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 user 2005-01-28 at 11:46:00 am Views: 111
  • #9939

    Chip Development Strategies and Their Future Implications

    In 2001 HP launched the first “smart print” cartridge designs in the LaserJet® 4100 and 9000. The heart of the system was a sophisticated custom chip. The chip HP selected for its “smart print” cartridges was at the cutting edge of IC (integrated circuit) chip design. The entire system was contained on this single custom chip and embedded within that chip was the functionality of dozens of discrete analog and digital components. Deceptively simple in appearance, the chip was barely the size of a pencil tip. Furthermore, this chip was non-reusable and non-resettable, which necessitated a replacement aftermarket chip be developed.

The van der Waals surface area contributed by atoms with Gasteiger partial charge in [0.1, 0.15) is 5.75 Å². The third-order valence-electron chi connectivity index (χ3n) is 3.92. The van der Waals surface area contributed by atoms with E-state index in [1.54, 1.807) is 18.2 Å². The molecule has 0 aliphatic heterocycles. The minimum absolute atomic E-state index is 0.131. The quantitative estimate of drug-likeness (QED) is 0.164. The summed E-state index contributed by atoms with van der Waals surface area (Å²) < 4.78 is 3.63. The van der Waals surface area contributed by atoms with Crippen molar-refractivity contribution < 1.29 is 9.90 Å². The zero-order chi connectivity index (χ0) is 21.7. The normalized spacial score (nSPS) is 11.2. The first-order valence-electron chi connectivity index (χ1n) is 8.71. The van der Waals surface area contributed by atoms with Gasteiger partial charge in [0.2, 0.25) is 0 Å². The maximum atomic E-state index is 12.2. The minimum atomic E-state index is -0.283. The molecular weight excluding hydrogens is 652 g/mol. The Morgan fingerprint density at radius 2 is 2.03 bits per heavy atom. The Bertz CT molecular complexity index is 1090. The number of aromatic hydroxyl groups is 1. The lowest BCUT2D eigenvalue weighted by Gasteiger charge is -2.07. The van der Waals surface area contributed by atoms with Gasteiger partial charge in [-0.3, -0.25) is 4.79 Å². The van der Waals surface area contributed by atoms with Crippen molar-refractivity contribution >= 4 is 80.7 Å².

Aftermarket chip suppliers were presented with two basic pathways to develop chip solutions for the new HP chip technology: a printer-dependent design using off-the-shelf electronic components, or comprehensive emulation coupled with custom chip design. These two very different development strategies are still in use today and represent all known aftermarket chips for HP LaserJet toner cartridges currently available in the market.

    The printer-dependent design pathway was an established technology, serving as the basis of the aftermarket chips available during early 2001 — namely, chips for the Optra Se and T applications.